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Archive date:  March 28, 2001

Small Fruits in the Home Garden

A delicious addition to the landscape!

Small fruits such as strawberries, raspberries, blueberries, and grapes are tasty additions to the home landscape. There is almost always a place for them, even in small yards. For instance, strawberries are an excellent groundcover and make a cute border for a flowerbed. Grapes and raspberries look nice on a trellis or a fence, and blueberries may be planted to form a dense hedge.

When planning a small fruit planting, select an area that receives full sun and is free from frost pockets, low/wet spots, and exposure to strong winds. Small fruits thrive in a fertile, sandy loam soil high in organic matter, but they will give good returns in average garden soil with a little TLC.


Strawberries

Strawberries are the most widely home-cultivated small fruit in America. They are adaptable to a broad range of soil and climatic conditions. The most important requirement is to provide a well-drained site in full sun.

'Delmarvel' is productive on a variety of different soil types. It is an attractive berry with good aroma and flavor. Plants have excellent disease resistance and good winter hardiness.

'Earliglow' is a variety noted for its superior dessert quality and disease resistance. The medium-large berries are very attractive with a glossy, deep-red color. It is one of the best for eating fresh, as a frozen product, and in jams and jellies. The plants are very vigorous and productive; however, they bloom early and are subject to frost injury.


Grapes

Grapes can be grown almost anywhere as long as the right varieties are selected for the area. There are many varieties that perform well in and around Nashville. Its fun to include several varieties that ripen at different times, providing a show of fruit all season.

'Himrod', a new golden-yellow grape, has good flavor and is almost seedless. Hardy, vigorous, and productive, it has been superior to its sister seedling, 'Interlaken', in areas where both have been grown.

'Concord' is by far the most widely planted blue-black grape. The good-quality fruit ripens unevenly some seasons in warm climates. Concord is an excellent variety for the home gardener! The vines are vigorous and productive.

'Niagara' has green-white berries and is used in wine and as a table grape. It is the most widely planted white American grape in the United States and is being used more and more for white juice.



Blackberries

Blackberries prefer a light, well-drained soil with a high moisture holding capacity. Do not plant them where tomatoes, potatoes, or eggplants have grown previously; the site may be infected with verticillium wilt and the berries cannot grow there.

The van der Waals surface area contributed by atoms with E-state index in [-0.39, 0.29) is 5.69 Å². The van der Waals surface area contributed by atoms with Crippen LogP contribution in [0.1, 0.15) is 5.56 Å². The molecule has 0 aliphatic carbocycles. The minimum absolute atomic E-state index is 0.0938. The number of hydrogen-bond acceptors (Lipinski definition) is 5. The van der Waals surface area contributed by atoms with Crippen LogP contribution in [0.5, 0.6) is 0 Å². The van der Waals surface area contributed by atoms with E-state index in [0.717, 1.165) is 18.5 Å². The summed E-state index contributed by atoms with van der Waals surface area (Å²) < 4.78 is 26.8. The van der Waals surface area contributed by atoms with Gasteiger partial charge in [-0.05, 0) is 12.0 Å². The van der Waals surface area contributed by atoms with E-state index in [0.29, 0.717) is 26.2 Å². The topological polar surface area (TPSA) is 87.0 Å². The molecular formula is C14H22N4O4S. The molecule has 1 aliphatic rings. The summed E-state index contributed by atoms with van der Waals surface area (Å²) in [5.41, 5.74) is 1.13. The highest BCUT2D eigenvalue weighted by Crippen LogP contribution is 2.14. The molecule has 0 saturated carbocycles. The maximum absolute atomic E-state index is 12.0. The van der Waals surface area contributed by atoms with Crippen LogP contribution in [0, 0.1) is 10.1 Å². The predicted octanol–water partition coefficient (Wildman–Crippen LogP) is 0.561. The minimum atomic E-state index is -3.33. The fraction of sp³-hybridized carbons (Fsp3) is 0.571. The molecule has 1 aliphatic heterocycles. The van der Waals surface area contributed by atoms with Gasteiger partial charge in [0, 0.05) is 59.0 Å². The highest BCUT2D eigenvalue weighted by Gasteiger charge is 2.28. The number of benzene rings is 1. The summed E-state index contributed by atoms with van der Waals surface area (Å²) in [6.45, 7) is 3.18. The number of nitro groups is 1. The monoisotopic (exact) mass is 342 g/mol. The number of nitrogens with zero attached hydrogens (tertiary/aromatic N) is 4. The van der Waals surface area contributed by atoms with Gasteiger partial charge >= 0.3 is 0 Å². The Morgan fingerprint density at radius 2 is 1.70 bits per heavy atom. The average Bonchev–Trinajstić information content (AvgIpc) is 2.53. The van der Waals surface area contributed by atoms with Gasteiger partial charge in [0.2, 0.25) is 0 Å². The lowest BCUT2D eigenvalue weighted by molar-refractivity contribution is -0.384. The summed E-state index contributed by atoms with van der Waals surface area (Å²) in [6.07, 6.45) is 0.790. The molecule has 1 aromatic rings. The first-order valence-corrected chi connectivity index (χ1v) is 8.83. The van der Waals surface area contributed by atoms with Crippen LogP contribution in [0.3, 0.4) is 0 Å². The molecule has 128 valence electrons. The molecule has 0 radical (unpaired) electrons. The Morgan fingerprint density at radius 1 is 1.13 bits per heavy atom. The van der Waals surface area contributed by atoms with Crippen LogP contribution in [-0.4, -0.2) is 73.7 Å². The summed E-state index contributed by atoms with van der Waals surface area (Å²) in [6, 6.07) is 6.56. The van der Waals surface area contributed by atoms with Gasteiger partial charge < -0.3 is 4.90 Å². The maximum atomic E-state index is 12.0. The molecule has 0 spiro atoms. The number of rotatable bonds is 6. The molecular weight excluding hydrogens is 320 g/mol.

'Black Satin' is a thornless, semi-erect blackberry and is very productive and hardy. The fruit is large, firm, jet-black when fully ripe and has a delicious flavor. Peak quality is attained two to three days after the berry turns black.



Raspberries

Raspberries are the hardiest of the cane berries and are excellent as a homegrown fruit. Raspberries are usually expensive at the market because of the high labor costs during harvest. Also, they are usually harvested before they ripen for easier shipping. At home they can be eaten right off the vine making them a more than worthy homegrown fruit!

'Latham' is the standard, spring-bearing, red raspberry grown in the eastern United States. Plants of this variety are vigorous, productive, and somewhat tolerant to viral diseases. The berries are above average in size, firm, and attractive. The flavor is somewhat tart, but the quality is good.



Blueberries

Blueberries may be grown in any area where native blueberries, azaleas, mountain laurel, or rhododendrons do well. They have a better flavor when grown where nights are cool during the ripening season. They are very exacting in soil and moisture requirements, but require little protection from insect and disease pests. Birds are the primary pest; netting helps to keep then out. To provide adequate cross-pollination and to increase chances for a good crop of fruit, two or more varieties of blueberries should be planted.

'Bluecrop' - Highbush - Although lacking in vigor, 'Bluecrop' is very hardy and drought-resistant. The fruits are large, light blue, firm, and resistant to cracking. Their dessert quality is excellent.

'Tiffblue' - Rabbiteye blueberries (Vaccinium ashei) have black, often dull fruit about 3/4 inch in diameter. These plants can grow in drier soils and are more productive than highbush blueberries.